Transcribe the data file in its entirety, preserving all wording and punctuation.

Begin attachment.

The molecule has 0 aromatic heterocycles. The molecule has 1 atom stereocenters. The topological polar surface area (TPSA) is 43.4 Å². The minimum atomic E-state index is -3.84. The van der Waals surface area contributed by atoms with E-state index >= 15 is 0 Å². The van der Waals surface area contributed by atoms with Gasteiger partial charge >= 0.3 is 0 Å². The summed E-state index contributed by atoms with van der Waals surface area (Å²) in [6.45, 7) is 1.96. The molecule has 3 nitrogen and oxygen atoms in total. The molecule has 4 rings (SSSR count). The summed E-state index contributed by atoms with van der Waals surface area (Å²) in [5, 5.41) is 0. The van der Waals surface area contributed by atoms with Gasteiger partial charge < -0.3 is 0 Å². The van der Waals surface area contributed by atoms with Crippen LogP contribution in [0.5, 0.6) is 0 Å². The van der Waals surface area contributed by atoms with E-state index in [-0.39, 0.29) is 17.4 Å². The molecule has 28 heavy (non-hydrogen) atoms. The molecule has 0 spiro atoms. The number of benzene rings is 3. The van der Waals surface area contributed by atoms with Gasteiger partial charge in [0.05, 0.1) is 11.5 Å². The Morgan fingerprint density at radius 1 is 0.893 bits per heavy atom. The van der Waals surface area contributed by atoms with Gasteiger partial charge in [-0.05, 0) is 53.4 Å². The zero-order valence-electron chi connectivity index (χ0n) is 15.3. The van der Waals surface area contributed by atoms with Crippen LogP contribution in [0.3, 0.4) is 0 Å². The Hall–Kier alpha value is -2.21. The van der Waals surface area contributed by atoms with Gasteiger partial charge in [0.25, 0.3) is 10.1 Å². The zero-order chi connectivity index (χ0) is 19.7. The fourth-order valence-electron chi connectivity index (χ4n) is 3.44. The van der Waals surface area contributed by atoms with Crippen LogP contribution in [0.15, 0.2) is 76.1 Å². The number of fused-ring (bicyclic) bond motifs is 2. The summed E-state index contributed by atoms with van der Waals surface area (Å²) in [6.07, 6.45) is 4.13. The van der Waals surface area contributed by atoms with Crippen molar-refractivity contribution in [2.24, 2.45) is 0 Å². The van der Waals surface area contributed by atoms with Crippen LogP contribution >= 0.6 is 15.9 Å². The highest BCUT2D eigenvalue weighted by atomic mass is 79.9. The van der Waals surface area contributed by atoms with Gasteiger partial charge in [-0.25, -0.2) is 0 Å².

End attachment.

The molecule has 0 aromatic heterocycles. The molecule has 1 atom stereocenters. The topological polar surface area (TPSA) is 43.4 Å². The minimum atomic E-state index is -3.84. The van der Waals surface area contributed by atoms with E-state index >= 15 is 0 Å². The van der Waals surface area contributed by atoms with Gasteiger partial charge >= 0.3 is 0 Å². The summed E-state index contributed by atoms with van der Waals surface area (Å²) in [6.45, 7) is 1.96. The molecule has 3 nitrogen and oxygen atoms in total. The molecule has 4 rings (SSSR count). The summed E-state index contributed by atoms with van der Waals surface area (Å²) in [5, 5.41) is 0. The van der Waals surface area contributed by atoms with Gasteiger partial charge < -0.3 is 0 Å². The van der Waals surface area contributed by atoms with Crippen LogP contribution in [0.5, 0.6) is 0 Å². The van der Waals surface area contributed by atoms with E-state index in [-0.39, 0.29) is 17.4 Å². The molecule has 28 heavy (non-hydrogen) atoms. The molecule has 0 spiro atoms. The number of benzene rings is 3. The van der Waals surface area contributed by atoms with Gasteiger partial charge in [0.05, 0.1) is 11.5 Å². The Morgan fingerprint density at radius 1 is 0.893 bits per heavy atom. The van der Waals surface area contributed by atoms with Gasteiger partial charge in [-0.05, 0) is 53.4 Å². The zero-order valence-electron chi connectivity index (χ0n) is 15.3. The van der Waals surface area contributed by atoms with Crippen LogP contribution in [0.3, 0.4) is 0 Å². The Hall–Kier alpha value is -2.21. The van der Waals surface area contributed by atoms with Gasteiger partial charge in [0.25, 0.3) is 10.1 Å². The zero-order chi connectivity index (χ0) is 19.7. The fourth-order valence-electron chi connectivity index (χ4n) is 3.44. The van der Waals surface area contributed by atoms with Crippen LogP contribution in [0.15, 0.2) is 76.1 Å². The number of fused-ring (bicyclic) bond motifs is 2. The summed E-state index contributed by atoms with van der Waals surface area (Å²) in [6.07, 6.45) is 4.13. The van der Waals surface area contributed by atoms with Crippen molar-refractivity contribution in [2.24, 2.45) is 0 Å². The van der Waals surface area contributed by atoms with Crippen LogP contribution >= 0.6 is 15.9 Å². The highest BCUT2D eigenvalue weighted by atomic mass is 79.9. The van der Waals surface area contributed by atoms with Gasteiger partial charge in [-0.25, -0.2) is 0 Å².